Welcome to iMFdirect, the International Monetary Fund’s new blog.
The global economy has pulled back from the brink. Financial systems are beginning to function more normally. The panic that threatened to spread among depositors and savers earlier this year has receded. But enormous economic challenges remain, challenges that are often global in scope and may require a global response.
It is against that background that economists and policymakers at the International Monetary Fund are now preparing for the IMF-World Bank Annual Meetings in early October. And as we do that, we wanted to open up our work to a broader audience. In coming weeks, senior staff and IMF management would like to discuss with you, through this blog, some of the key issues.
The 2009 Annual Meetings will be in Istanbul, Turkey. They will bring together Ministers of Finance and Central bank governors from all 186 member countries, as well as academics, market participants, civil society, and journalists from around the world. And this year, the meetings will follow just after world leaders come together in Pittsburgh for the G-20 summit.
When G-20 leaders gathered in London in April, they did not yet have the bleak official numbers for GDP in the first quarter of 2009. But they knew that things were bad. Their agreement contained many important pledges for action, notably the commitment to the necessary economic steps—on fiscal, monetary, and financial policy—to stabilize their own economies. They also supported an unprecedented increase in IMF resources as part of a package “to restore credit, growth and jobs in world economy.” Low-income countries were not forgotten. IMF Managing Director Strauss-Kahn called for a doubling of the Fund’s concessional lending. G-20 leaders agreed.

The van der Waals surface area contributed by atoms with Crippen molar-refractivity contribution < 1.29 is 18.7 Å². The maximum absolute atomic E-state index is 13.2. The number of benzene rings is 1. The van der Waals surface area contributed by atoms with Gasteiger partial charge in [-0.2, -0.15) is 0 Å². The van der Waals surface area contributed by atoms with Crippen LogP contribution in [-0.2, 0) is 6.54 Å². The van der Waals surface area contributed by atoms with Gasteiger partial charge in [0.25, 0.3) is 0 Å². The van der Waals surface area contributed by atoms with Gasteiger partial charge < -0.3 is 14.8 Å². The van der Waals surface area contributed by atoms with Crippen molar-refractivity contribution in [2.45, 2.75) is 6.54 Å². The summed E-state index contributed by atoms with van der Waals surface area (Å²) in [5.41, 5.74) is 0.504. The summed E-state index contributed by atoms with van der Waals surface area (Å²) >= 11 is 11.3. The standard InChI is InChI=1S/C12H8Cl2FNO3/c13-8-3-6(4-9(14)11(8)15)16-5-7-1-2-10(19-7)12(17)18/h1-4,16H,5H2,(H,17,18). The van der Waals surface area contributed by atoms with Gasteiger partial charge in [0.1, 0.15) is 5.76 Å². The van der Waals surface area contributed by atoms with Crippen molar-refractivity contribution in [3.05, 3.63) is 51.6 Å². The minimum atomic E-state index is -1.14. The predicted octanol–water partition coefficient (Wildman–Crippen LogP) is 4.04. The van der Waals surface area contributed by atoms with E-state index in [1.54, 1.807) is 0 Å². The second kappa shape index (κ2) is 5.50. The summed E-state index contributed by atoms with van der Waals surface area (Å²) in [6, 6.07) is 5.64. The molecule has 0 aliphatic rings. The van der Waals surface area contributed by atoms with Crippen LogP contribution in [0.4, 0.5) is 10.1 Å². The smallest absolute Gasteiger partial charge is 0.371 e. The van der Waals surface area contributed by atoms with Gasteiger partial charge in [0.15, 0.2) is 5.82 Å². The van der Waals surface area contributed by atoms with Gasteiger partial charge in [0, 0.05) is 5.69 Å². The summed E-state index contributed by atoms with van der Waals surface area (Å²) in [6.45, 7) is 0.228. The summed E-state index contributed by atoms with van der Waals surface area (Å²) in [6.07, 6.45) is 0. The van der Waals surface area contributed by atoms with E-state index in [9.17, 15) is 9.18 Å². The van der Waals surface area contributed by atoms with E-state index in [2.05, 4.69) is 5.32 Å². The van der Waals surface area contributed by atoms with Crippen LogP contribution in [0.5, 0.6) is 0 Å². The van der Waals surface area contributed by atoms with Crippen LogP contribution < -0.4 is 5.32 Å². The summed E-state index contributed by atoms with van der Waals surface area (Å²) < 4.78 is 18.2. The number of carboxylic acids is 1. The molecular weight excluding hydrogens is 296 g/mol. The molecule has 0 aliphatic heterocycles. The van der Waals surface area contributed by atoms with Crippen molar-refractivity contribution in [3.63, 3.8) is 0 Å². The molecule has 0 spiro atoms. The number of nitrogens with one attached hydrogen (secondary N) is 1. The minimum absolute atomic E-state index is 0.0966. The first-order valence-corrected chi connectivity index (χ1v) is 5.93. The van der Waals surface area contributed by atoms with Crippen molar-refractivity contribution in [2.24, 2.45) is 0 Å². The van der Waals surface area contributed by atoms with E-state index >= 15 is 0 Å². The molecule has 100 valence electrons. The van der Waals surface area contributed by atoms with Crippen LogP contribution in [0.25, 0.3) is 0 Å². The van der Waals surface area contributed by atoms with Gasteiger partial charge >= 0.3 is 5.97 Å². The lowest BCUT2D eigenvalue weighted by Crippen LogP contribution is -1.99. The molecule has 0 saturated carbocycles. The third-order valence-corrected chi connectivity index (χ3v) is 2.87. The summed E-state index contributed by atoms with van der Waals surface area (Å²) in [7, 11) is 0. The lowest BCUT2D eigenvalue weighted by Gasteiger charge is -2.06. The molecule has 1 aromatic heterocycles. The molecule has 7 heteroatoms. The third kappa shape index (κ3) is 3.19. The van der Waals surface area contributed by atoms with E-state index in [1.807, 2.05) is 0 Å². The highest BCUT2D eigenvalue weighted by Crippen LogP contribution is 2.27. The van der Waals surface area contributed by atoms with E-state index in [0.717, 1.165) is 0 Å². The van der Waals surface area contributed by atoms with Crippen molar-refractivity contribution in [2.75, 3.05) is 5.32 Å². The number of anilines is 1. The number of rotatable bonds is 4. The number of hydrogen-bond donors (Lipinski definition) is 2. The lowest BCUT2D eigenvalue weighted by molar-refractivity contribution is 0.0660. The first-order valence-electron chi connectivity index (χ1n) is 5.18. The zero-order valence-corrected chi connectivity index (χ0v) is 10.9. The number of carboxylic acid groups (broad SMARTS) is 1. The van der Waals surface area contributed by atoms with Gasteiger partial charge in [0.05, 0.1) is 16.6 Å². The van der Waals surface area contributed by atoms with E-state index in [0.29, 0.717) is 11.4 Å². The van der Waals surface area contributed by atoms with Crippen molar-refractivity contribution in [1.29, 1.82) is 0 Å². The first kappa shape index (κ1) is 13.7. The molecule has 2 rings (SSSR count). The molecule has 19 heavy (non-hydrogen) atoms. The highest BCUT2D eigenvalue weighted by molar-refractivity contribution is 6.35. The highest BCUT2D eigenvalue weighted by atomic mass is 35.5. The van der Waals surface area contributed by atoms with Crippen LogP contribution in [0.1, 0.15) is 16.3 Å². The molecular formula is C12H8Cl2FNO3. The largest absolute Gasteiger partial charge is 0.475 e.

With unusual speed, the additional money has been largely raised, or committed. New IMF facilities have been agreed for both our general and concessional lending. Just last week, we announced a big package to support the world’s poorest during the crisis, including additional resources for lending to low-income countries of up to $17 billion over the next five years. Earlier, the new flexible credit line was introduced, with three countries now using it. Reforms to conditionality have also been implemented.
Much has been done—by governments and by international institutions—to address the immediate crisis. But with unemployment still set to rise around the world, and only a sluggish recovery on the cards, much remains to be done. And as the crisis eases, policymakers may face a more difficult environment.
We at the IMF have argued that macroeconomic policies need to continue to support demand to ensure the recovery is sustained. The momentum for reforms to restore financial sector health must also be maintained. The time to implement exit strategies will only come when deflationary risks dissipate and sustainable growth is clearly underway. But it is not too soon to design them, so as to be ready when the time comes. A sound financial system, fiscal sustainability and price stability should be the foundation of these strategies.
We look forward to hearing your views and insights on the road to Istanbul. A key issue I see is how to foster in the next phase the global cooperation that helped stem the crisis. I will be sharing some thoughts on that in the days ahead.